Tuesday, November 16, 2010

Jonathan Lethem

Last night Jonathan Lethem dazzled the crowd at Butler by reading the third chapter of his upcoming novel, which takes place in late '50s Queens. The chapter, titled Grey Goose, takes its name from the title of a Burl Ives song featured in those pages. Here, Miriam, the young daughter of Rose, a single mother (and apologetic communist), is on a quest to lose her virginity. Expectedly, the prose was rich and textured, and the sentences were saturated with nuance and color.

Lethem's two-day visit to Butler was off to a breathless start. After the reading it was time for questions from the audience, many of which had to do with the craft of writing. Lethem advised that the process of revision is where the real writing happens; that editing is a process of self-understanding. His best advise to aspiring writers is to write every day, although having said that he admitted his own practice is less than consistent. He joked that if someone were to take an average of the time he spends each day writing it would come to about 17 minutes! Even so, making writing an automatic part of the day is important, he said, adding that one's relationship to his or her writing practice is also important. He prefers to think of the practice of writing each day as a habituation (something you do because you love it) rather than a discipline (something you make yourself do).

In response to another comment, Lethem agreed that a theme common to many of his books is the negative space left by a missing or deceased mother, most notably in (my personal favorite) "The Fortress of Solitude." He said readers incorrectly assume that this book is autobiographical because it carries within it many details of Lethem's young life (Lethem's mother died when he was 14), but that the plot of "The Fortress of Solitude," most of which takes place after the mother absents herself, is completely unlike his own childhood.

When asked about his newest book, "Chronic City," Lethem said he aimed to emulate the "chilly" characters of his favorite conceptual writers but that what he ended up writing were "hot" characters, and the mess of their humanity gummed up the "chilly" concept.

Today there was more Lethem: a Q & A in the morning followed by pizza. At the Q & A Lethem spoke about "Motherless Brooklyn," saying he got the idea for a Tourettes inflicted protagonist by reading Oliver Sacks. At the time he was living in the Bay Area, an area much more laid back than the East Coast, and as he ruminated about the frenetic energy and spurts of thought and language that are the hallmarks of Tourettes, he came to see his hometown of Brooklyn as "having Tourettes."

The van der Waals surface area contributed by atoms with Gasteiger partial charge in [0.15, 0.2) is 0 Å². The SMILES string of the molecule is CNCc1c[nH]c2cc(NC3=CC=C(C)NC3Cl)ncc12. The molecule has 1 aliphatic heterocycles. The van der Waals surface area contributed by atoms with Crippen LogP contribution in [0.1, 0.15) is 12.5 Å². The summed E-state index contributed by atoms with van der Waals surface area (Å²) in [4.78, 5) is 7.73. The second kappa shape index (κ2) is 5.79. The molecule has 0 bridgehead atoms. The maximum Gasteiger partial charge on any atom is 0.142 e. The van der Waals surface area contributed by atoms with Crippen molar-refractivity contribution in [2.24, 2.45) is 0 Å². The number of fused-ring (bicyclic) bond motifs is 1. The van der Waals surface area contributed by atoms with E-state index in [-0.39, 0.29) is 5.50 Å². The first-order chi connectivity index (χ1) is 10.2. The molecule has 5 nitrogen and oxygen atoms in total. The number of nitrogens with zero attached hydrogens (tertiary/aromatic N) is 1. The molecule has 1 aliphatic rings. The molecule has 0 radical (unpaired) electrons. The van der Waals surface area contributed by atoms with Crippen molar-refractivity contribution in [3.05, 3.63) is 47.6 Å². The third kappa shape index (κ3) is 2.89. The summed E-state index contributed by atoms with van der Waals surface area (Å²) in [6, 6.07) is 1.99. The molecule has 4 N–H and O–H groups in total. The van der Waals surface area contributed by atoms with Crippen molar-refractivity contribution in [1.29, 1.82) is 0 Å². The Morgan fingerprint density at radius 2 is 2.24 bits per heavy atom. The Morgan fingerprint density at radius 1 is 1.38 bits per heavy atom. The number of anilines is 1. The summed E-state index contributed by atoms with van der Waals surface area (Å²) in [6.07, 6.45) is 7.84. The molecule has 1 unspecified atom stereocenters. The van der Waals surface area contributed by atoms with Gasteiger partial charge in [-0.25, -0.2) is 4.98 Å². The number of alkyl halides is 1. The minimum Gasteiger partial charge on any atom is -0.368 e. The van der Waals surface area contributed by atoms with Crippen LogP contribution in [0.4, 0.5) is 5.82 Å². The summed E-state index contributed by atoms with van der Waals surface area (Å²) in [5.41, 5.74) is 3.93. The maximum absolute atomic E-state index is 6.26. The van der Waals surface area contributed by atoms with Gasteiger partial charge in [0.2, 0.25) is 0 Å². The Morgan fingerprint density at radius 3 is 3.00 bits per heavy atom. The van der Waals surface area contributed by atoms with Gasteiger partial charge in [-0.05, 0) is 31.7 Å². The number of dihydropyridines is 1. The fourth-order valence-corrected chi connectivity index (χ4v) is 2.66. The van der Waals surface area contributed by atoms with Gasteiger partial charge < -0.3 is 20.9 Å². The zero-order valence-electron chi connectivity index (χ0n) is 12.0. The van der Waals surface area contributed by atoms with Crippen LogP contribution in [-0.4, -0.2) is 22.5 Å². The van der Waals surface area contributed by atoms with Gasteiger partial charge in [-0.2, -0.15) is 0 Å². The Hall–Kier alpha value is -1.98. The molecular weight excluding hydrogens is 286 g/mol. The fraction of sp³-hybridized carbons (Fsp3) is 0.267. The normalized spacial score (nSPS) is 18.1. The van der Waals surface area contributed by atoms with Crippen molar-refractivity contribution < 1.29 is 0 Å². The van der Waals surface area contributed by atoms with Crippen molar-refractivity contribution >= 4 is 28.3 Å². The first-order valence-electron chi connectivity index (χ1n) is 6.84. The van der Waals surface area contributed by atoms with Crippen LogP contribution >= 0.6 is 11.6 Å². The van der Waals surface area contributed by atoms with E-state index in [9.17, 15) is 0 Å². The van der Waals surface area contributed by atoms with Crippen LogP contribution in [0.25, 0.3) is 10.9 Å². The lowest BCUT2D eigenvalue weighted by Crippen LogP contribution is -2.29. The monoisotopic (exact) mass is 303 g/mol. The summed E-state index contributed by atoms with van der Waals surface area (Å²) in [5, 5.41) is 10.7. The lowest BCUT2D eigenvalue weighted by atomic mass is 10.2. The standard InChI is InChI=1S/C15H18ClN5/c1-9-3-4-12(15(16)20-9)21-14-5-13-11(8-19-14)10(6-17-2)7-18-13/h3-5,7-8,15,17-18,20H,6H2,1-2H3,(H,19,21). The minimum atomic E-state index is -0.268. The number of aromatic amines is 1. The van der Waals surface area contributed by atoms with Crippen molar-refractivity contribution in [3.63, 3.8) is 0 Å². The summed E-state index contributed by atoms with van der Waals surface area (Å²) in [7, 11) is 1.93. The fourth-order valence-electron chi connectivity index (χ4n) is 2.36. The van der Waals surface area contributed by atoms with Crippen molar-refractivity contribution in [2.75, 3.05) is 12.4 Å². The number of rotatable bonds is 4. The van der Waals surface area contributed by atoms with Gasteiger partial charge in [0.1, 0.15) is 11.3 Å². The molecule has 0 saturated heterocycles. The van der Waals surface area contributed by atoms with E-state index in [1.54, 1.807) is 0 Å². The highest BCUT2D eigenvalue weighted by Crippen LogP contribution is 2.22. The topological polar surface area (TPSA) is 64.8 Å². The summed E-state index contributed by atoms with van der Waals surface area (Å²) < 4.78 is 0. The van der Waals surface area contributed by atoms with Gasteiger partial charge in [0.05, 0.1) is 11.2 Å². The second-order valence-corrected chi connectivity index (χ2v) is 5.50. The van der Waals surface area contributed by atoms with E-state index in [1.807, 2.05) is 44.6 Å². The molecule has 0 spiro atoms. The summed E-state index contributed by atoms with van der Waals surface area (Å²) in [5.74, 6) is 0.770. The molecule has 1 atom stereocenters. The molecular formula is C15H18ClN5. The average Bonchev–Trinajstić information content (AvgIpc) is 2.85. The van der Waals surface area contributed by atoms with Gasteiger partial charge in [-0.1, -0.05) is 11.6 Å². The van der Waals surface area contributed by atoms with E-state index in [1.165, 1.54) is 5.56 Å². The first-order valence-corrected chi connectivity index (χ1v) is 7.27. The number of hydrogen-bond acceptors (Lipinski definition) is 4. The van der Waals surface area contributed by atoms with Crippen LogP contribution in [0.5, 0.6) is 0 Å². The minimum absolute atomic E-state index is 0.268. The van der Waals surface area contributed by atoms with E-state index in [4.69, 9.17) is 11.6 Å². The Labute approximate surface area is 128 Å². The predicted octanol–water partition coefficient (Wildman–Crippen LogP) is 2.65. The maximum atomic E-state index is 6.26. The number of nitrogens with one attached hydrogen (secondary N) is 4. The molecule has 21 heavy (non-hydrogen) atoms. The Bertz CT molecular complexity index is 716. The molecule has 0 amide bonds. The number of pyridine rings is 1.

He went on to spend a good part of the Q & A addressing the subject of reading, emphasizing that no writing happens in a vacuum. Lethem was adamant in saying that writing is an intellectual pursuit rooted in language, and that every single word carries with it layers of meaning ascribed to it by the culture it exists in. He said that the supposition that a writer can generate work in an unsullied, pure environment, without contamination by the surrounding culture, is ludicrous. Reading and writing are reciprocal activities that feed off the other. In other words, read, read, read!

Then the pizza arrived, and even as we ate, Lethem generously continued to share his thoughts. In fact, it was during lunch that the most remarkable moment of Lethem's time at Butler occurred. One of my classmates asked Lethem what he thought about the workshop process (This is the structure of a standard creative writing class. Writers hone their craft by presenting work to a class of their peers who then offer feedback.) Lethem first commented that it has become fashionable to disparage the workshop process and say it turns out mediocre writers whose work all reads the same. He then offered his opinion: that writing workshops offer writers that golden, sought after opportunity to connect with other writers. A chance to say, "Hello? Anybody there?" through the can at the end of the string and find a "Yes!" at the other end. Lethem said that, as writers, this is what we all want, to be heard. And at this, Lethem's eyes actually welled up.

Butler's semester of visiting writers has brought authors of all stripes. While all of them read enthusiastically from their work, some clearly came with an agenda to engage, while others did not. But even of the authors who sought a mutuality to the author/reader dialogue, none of them did it with the articulate, generous, open-heartedness of Jonathan Lethem. An author who is brought to the brink of tears by discussing connecting with others through art? It leaves me all but speechless. All I can say is come back soon, Jonathan. We want more.

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